The Bull

Taurus Constellation

The Brighter Stars of Taurus

The Story

The Bull and Zeus

The Bull is connected with the story of one of the many loves of Zeus, the chief god in the Greek pantheon, whom the Romans called Jupiter. The Bull may represent Io, the daughter of the Inachus of Argus who was changed into a white heifer, as the result of Zeus' passion for her. See the mythology of the constellation Pavo for Io's story.

The Abduction of Europa

However, it is hard to confuse a heifer with a bull. More likely Taurus represents Zeus, who took the form of a bull to abduct Europa, the beautiful daughter of King Agenor of Phoenicia, as she was bathing with her girl friends on the beach at Tyre.

Swimming Off to Crete

The Bull charmed the girl to the point that she even dared to sit upon its back, after the Bull lay down on the ground at her feet. Springing up, the Bull ran off into the surf and carried the girl off to Crete. There Zeus revealed himself and seduced the maiden. The son that resulted from their union became King Minos of Crete, who also figures in the story of Ariadne and the Minotaur.

A Gift of a Dog

Among the presents offered to Europa by Zeus as he courted her was a large dog, that became the constellation of Canis Major.

The Bull

The Hyades

Taurus is a very large and bright constellation, and there is mythology associated with parts of the constellation as well. The V-shaped group of stars that forms the nose of the bull is known as the Hyades. According to myth, the Hyades had been the daughters of the Titan Atlas by the oceanid Aethra. Their older brother was named Hyas. Hyas was a bold and skilled hunter, but he was killed by a lioness. His sisters loved him greatly and were inconsolable upon his death. Having mercy on their grief, the gods placed them among the stars.

The Nurses of Dionysius

The Hyades have also been identified with the nymphs who nursed the God of Wine, Dionysius as a baby in their cave on Mount Nysa.

The Pleiades

The star cluster in the shoulder joint of the Bull is known as the Pleiades. In mythology the Pleiades are the half-sisters of the Hyades. Their father is Atlas, but their mother is the oceanid Pleione.

The Seven Sisters

The Pleiades are known as The Seven Sisters, although only six stars are visible to the naked eye. Alcyone is identified with the brightest star in the cluster. The remaining six sixters are Asterope, Celaeno, Electra, Maia, Merope, and Taygete.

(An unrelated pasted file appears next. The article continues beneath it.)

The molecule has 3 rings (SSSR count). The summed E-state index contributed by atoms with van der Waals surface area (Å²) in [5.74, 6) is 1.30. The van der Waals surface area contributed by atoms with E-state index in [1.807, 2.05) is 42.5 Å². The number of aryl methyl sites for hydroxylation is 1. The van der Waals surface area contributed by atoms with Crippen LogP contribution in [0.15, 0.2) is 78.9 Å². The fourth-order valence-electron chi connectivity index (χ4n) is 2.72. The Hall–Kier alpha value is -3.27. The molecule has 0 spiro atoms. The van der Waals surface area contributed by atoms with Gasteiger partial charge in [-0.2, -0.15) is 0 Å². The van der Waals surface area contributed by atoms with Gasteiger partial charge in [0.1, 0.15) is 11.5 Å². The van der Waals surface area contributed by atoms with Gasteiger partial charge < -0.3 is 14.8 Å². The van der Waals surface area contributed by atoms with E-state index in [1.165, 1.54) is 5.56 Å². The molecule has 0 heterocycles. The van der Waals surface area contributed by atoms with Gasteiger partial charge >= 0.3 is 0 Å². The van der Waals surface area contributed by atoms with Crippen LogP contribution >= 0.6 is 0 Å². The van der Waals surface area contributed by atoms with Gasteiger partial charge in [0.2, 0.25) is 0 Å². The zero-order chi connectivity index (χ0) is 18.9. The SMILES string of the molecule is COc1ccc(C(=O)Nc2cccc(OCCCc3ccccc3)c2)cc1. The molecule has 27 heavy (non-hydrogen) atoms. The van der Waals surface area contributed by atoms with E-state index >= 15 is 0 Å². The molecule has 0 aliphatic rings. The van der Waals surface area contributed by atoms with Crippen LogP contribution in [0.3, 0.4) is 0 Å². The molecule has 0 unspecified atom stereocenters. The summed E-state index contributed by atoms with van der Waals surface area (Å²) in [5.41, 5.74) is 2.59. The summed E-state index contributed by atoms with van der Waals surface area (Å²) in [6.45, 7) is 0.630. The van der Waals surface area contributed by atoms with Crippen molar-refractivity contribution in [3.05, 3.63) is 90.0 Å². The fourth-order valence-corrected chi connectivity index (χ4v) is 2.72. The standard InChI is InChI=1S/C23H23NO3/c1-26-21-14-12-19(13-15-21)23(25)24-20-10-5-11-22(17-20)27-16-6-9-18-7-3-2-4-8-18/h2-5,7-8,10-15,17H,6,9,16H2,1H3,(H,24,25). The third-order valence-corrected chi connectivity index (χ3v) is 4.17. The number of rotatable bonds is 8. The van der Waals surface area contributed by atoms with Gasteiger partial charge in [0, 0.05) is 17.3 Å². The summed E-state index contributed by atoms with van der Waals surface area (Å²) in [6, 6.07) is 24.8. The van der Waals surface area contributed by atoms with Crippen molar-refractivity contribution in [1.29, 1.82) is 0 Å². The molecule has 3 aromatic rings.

Seducing the Sisters

Maia was seduced by Zeus and became the mother of Hermes, the Messenger God. Zeus also had relations with Electra and Taygete. From these unions came Dardanus, the founder of the city of Troy and Lacedaemon, the founder of the city of Sparta.

Alcyone and Celaeno were seduced by Poseidon the Sea God, while the War God Ares forced himself on Asterope.

Merope and Sisyphus

Of the seven Pleiades only Merope took a mortal lover. This was the sly Sisyphus who outwitted even Death. As punishment for his presumption Sisyphus was condemned eternally to roll a heavy stone up hill only to have it roll down again.

The Missing Sister

Of the Seven Sisters, only six stars are visible in the sky. Some say that the missing sister is Merope, because she is the only one of the seven to take a mortal lover. Others say that the missing sister is Electra, who was so overcome with grief at the destruction of the city of Troy by Agamemnon's Greek army that she ran off weeping and left her sisters forever.  

Copyright © 1998 - 2012 by Arnold V. Lesikar,
Professor Emeritus
Dept. of Physics, Astronomy, and Engineering Science,
St. Cloud State University,St. Cloud, MN 56301-4498

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